Porsche has the Taycan. Hyundai, Volvo, BMW, and Volkswagen all have electric models that are just starting to not just compete with Tesla’s offerings, but to move beyond those market segments.
Mike’s Two Cents
At the risk of being the feared Biased Journalist, I want Elon Musk to succeed. Not because I have any investment in Tesla. But because if Musk is right, I desperately want to be wrong. I want cars to safely drive themselves, saving thousands of lives each year. I want robots to enable a life of leisure (never mind that most “labor saving” devices only serve to squeeze workers further). I want cars to all be free of carbon emissions.
But at some point, people are going to stop giving Musk time and money.
The image of Musk, the great prognosticator, the dreamer, and all the rest, is already giving way to Musk the huckster, the swindler, the immature and easily distracted troll.
- Elon Musk’s Twitter acquisition isn’t a done deal yet. Twitter and Musk on Wednesday had yet to reach an agreement on ending the litigation, which would avert the trial that’s set to take place in less than two weeks, a person familiar with the negotiations told CNN.
- Donald Trump, who was kicked off Twitter over his role in the Jan. 6 violence, could be back on the platform before the midterms if Musk’s takeover deal goes through.
- Musk’s “everything app” idea sounds an awful lot like China’s WeChat.
NUMBER OF THE DAY: 2 million
Saudi-led OPEC and its Russian allies are giving a big middle finger to the West in general and the Biden administration in particular. The group, known as OPEC+, is slashing oil production by 2 million barrels a day, the biggest cut since the start of the pandemic.
The group of major oil producers, which includes Saudi Arabia and Russia and controls more than 40% of global oil production, is hoping to preempt a drop in demand from an economic slowdown.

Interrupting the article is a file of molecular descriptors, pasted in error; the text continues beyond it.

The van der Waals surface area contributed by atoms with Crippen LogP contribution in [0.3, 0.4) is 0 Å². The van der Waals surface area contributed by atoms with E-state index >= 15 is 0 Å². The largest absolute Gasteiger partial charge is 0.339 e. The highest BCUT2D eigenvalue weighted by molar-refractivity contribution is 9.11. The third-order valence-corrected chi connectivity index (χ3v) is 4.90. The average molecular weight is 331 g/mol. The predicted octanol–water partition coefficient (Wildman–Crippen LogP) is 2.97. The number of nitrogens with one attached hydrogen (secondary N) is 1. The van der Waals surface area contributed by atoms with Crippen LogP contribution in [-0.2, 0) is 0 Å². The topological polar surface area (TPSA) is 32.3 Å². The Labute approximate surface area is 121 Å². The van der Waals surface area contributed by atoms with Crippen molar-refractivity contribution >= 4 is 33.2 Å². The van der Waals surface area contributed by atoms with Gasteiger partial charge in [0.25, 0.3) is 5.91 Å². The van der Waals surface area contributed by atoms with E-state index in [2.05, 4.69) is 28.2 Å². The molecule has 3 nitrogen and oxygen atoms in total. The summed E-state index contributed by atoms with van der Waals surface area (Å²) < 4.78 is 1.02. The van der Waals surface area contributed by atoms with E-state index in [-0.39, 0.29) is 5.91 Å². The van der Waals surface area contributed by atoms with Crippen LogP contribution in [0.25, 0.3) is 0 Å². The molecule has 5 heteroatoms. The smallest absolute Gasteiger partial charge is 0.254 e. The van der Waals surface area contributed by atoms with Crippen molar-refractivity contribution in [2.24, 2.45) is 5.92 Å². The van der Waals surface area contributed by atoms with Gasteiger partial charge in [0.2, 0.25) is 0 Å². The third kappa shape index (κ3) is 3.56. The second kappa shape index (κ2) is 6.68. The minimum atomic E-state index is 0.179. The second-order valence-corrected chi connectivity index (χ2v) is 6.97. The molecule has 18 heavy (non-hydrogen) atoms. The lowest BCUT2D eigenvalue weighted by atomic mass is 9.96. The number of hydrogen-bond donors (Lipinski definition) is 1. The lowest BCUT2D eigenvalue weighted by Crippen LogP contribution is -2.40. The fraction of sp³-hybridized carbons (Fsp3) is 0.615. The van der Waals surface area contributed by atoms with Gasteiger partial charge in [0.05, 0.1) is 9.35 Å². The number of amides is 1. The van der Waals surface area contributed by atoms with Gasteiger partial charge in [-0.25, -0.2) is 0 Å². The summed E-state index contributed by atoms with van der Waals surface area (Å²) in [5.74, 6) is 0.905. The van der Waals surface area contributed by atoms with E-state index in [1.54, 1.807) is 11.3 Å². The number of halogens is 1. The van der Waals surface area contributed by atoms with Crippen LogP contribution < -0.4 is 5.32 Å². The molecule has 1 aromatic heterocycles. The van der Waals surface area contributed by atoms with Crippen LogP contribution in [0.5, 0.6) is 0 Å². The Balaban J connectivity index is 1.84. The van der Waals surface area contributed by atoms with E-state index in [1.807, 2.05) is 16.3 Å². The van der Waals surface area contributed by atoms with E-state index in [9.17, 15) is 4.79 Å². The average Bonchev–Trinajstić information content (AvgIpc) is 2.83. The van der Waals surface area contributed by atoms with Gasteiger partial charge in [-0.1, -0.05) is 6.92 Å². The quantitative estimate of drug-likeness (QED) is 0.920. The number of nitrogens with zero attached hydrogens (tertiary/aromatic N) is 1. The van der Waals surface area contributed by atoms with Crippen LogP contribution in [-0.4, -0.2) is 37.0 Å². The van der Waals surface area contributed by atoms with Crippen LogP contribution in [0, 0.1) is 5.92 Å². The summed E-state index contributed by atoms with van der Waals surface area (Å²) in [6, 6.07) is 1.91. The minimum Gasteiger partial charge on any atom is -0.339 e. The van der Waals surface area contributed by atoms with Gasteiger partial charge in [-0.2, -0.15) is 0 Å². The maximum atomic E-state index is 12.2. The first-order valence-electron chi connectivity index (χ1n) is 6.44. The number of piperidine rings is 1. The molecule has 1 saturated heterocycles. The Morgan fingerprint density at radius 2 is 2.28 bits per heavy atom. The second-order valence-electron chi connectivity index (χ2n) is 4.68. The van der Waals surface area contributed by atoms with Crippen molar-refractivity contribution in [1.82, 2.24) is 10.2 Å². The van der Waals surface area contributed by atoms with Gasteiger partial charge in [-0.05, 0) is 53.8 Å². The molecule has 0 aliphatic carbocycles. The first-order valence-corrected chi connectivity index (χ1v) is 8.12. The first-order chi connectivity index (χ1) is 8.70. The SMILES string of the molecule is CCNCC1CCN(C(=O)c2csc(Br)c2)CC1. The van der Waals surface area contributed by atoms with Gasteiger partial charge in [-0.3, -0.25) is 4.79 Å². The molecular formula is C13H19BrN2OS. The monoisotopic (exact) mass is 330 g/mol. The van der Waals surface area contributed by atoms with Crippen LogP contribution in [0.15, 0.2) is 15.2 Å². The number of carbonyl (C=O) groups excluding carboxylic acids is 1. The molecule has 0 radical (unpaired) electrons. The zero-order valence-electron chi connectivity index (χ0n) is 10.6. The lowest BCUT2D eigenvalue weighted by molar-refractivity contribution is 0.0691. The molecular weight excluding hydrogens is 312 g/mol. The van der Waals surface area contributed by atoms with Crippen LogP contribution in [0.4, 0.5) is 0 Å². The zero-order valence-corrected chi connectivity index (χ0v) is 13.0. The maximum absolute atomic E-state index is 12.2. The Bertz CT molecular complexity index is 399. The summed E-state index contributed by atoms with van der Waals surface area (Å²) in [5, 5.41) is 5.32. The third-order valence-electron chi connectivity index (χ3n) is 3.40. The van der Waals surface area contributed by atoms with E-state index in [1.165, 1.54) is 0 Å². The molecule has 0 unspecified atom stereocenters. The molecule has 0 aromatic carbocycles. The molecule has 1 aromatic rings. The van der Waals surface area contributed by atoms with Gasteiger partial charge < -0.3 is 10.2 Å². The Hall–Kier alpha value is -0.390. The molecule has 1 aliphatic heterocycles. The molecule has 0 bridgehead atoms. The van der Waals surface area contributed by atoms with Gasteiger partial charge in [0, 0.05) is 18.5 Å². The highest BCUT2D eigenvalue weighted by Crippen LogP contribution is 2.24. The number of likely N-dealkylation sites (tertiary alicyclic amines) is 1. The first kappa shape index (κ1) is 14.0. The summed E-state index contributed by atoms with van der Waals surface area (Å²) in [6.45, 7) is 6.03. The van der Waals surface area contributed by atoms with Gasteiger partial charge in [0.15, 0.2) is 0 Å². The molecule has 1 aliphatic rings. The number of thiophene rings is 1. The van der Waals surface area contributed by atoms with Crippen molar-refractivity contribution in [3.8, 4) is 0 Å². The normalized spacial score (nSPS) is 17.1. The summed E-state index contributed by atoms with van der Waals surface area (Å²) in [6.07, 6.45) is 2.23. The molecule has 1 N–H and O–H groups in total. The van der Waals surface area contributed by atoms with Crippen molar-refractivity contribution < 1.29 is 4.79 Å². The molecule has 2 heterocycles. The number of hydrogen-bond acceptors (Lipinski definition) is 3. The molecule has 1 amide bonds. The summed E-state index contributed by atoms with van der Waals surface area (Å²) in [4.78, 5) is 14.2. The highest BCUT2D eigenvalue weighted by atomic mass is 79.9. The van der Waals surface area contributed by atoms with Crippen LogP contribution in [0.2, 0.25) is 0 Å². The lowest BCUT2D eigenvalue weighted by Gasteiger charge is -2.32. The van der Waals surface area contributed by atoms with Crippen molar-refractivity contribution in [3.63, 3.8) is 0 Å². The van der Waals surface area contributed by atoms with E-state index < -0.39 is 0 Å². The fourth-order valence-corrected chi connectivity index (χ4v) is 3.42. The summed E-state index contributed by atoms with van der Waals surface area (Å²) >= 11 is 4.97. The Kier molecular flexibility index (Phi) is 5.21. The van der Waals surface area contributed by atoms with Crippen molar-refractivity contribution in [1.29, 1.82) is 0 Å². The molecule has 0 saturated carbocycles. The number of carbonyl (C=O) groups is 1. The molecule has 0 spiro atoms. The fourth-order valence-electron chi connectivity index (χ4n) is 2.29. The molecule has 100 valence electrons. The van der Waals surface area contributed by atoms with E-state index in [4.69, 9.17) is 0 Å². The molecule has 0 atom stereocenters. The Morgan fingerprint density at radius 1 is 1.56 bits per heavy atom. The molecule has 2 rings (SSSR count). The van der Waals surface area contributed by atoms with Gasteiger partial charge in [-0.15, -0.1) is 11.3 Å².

It’s really not great for the Biden administration, which now faces the prospect of US gas prices rising just weeks ahead of the midterm elections.
What else is going on?
Stocks: After a day with lots of ups and downs, US stocks were mostly flat Wednesday, snapping a two-day rally. On Wall Street, sometimes good news — like economic data showing a strong job market — is bad news. Investors know that a strong labor market will signal to the Fed that the economy can handle more tough interest rate hikes to tackle inflation. The more the Fed jacks up borrowing costs, the bigger the risk of causing a recession.
The Dow ended the day with a loss of a little more than 40 points, or 0.1%. The S&P 500 and Nasdaq fell 0.2% and 0.3% respectively.
Stressed: (From the FT) Wall Street players are warning about the risk of a “market accident” as the financial system comes under more and more stress. A Treasury Department gauge of strain in US markets has soared to its highest level since May 2020, which was a, um, stressful time. Here’s an illustrative take on the situation: “This is a story about boiling lobsters. You put them in cold water and slowly turn the heat up,” George Goncalves, head of US macro strategy at MUFG, told the Financial Times. “That is what is happening in markets. The Fed is turning up the heat. But because the market is still flush with liquidity, it’s not yet clear where the weakness is.”
2008, Part II?: So, look, we’re probably (technically) already in a housing recession. But real estate developers aren’t sweating. David O’Reilly, CEO of Howard Hughes Corp., said he’s not terribly worried about another crash like we saw in ’08. “We had a massive oversupply when Lehman hit the wall,” he said. But these days, demand still outstrips supply, especially in cities where Howard Hughes has a big presence, such as Phoenix, Las Vegas and Houston.
Bye Bye, Chi: (Bloomberg) Tyson Foods is following in the footsteps of Citadel and Boeing, moving its corporate offices out of Chicago. Tyson said it’s moving all its white-collar staff to its Springdale, Arkansas, headquarters. That means employees from Chicago will relocate. Which, uh, will be quite an adjustment, one would think.